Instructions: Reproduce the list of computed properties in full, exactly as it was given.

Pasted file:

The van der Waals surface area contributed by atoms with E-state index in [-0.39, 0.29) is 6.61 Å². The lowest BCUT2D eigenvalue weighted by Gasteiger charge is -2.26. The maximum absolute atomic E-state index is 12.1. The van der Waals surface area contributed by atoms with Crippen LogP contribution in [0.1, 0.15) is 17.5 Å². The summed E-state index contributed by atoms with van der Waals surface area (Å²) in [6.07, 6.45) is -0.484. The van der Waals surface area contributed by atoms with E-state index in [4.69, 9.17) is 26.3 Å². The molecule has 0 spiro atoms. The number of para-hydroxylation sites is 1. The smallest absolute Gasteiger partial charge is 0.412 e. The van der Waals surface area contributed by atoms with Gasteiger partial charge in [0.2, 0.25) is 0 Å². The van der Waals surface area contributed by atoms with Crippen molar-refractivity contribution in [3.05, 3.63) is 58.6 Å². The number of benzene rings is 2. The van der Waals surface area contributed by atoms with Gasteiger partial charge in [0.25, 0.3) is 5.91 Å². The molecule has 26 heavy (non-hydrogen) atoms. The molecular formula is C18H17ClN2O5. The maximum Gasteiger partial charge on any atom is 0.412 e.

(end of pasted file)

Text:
The van der Waals surface area contributed by atoms with E-state index in [-0.39, 0.29) is 6.61 Å². The lowest BCUT2D eigenvalue weighted by Gasteiger charge is -2.26. The maximum absolute atomic E-state index is 12.1. The van der Waals surface area contributed by atoms with Crippen LogP contribution in [0.1, 0.15) is 17.5 Å². The summed E-state index contributed by atoms with van der Waals surface area (Å²) in [6.07, 6.45) is -0.484. The van der Waals surface area contributed by atoms with E-state index in [4.69, 9.17) is 26.3 Å². The molecule has 0 spiro atoms. The number of para-hydroxylation sites is 1. The smallest absolute Gasteiger partial charge is 0.412 e. The van der Waals surface area contributed by atoms with Gasteiger partial charge in [0.2, 0.25) is 0 Å². The van der Waals surface area contributed by atoms with Crippen molar-refractivity contribution in [3.05, 3.63) is 58.6 Å². The number of benzene rings is 2. The van der Waals surface area contributed by atoms with Gasteiger partial charge in [0.25, 0.3) is 5.91 Å². The molecule has 26 heavy (non-hydrogen) atoms. The molecular formula is C18H17ClN2O5. The maximum Gasteiger partial charge on any atom is 0.412 e.